The five “I wills” in the passage, together with references to “my covenant,” “my law,” and “my people,” demonstrate clearly that as in the other major theological covenants, it would be God taking the initiative. Human history since the garden of Eden has been the story of humankind’s flight from God and his pursuit of us. The God who speaks in these verses is a pursuing God, who refuses to leave his people alone to follow their own self-destructive paths.  Jeremiah 31.31-32, 284.

Christ, descendant of David through his earthly genealogy, is the fulfillment of this as well as other messianic texts. The prophecy of Jeremiah, therefore, was not fulfilled completely with the restoration of Judah in the communities of Ezra and Nehemiah but is fulfilled in Jesus Christ (in his present reign and future return)...If the promise of a Davidic king is considered to be fulfilled in Christ, it is not unreasonable to conclude that Christ in his priestly role fulfills the Levitical priestly role. Jeremiah 33.17-18, 302.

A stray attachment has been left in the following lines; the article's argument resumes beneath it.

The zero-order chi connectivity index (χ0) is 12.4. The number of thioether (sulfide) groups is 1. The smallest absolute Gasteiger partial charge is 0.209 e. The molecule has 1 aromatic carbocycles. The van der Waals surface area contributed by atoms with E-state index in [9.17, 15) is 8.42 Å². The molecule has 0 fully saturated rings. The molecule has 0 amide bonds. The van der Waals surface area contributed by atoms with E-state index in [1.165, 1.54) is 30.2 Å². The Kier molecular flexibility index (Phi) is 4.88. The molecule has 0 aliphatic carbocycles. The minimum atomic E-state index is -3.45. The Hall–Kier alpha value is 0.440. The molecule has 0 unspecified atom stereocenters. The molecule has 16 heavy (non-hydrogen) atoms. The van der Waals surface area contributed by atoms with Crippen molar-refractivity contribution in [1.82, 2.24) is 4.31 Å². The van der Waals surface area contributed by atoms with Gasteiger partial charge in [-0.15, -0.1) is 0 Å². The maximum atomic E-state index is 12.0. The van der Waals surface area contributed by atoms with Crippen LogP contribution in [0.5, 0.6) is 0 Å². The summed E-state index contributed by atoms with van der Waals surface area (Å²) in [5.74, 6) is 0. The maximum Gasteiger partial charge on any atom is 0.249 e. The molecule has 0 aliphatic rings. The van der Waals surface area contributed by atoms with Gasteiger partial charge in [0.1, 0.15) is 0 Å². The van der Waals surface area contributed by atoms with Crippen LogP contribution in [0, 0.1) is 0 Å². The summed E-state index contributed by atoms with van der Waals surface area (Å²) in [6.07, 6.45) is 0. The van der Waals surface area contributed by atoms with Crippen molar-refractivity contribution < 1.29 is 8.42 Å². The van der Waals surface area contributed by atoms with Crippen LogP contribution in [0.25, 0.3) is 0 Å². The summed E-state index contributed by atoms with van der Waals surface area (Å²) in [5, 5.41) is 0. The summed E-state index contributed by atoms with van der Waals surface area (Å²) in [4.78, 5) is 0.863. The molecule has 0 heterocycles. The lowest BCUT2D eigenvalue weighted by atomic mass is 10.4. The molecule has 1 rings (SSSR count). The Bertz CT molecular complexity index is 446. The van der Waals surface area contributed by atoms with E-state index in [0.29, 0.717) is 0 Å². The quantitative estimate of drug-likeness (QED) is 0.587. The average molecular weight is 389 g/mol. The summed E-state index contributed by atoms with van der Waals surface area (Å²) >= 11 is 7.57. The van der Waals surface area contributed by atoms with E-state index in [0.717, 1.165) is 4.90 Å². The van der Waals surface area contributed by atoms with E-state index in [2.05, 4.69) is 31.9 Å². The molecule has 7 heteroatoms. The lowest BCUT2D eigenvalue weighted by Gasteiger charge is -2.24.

God has made the move in Jesus Christ to extend a new covenant, not just to the people of Israel, but to also fulfill the role Israel always had, to extend his offer of relationship, kingdom and blessing to all the nations and peoples of the world. Jesus has inaugurated this covenant (which means the church has the job to extend kingdom relationship and blessing by making disciples of all nations in this age) and will complete in the age to come.

We readily affirm that God can do great things, such as create the universe. But do we really trust him in life’s decisions?  Jeremiah 32.24-25, 293.

Verse 3 is a remarkable reminder that God’s knowledge far exceeds ours and that he is always ready to hear our appeals... The NT equivalent of this verse is John 16:13, but neither of them justifies a “crystal-ball” mentality that seeks to know the future. There is no “secret” formula for unlocking the doors to the future. God can reveal what he desires to whom he desires and when he desires.  Jeremiah 33.3, 298.

A people who had experienced slavery in their past should have had a more compassionate attitude toward others who were enslaved.  Jeremiah 34.12-14, 309–310.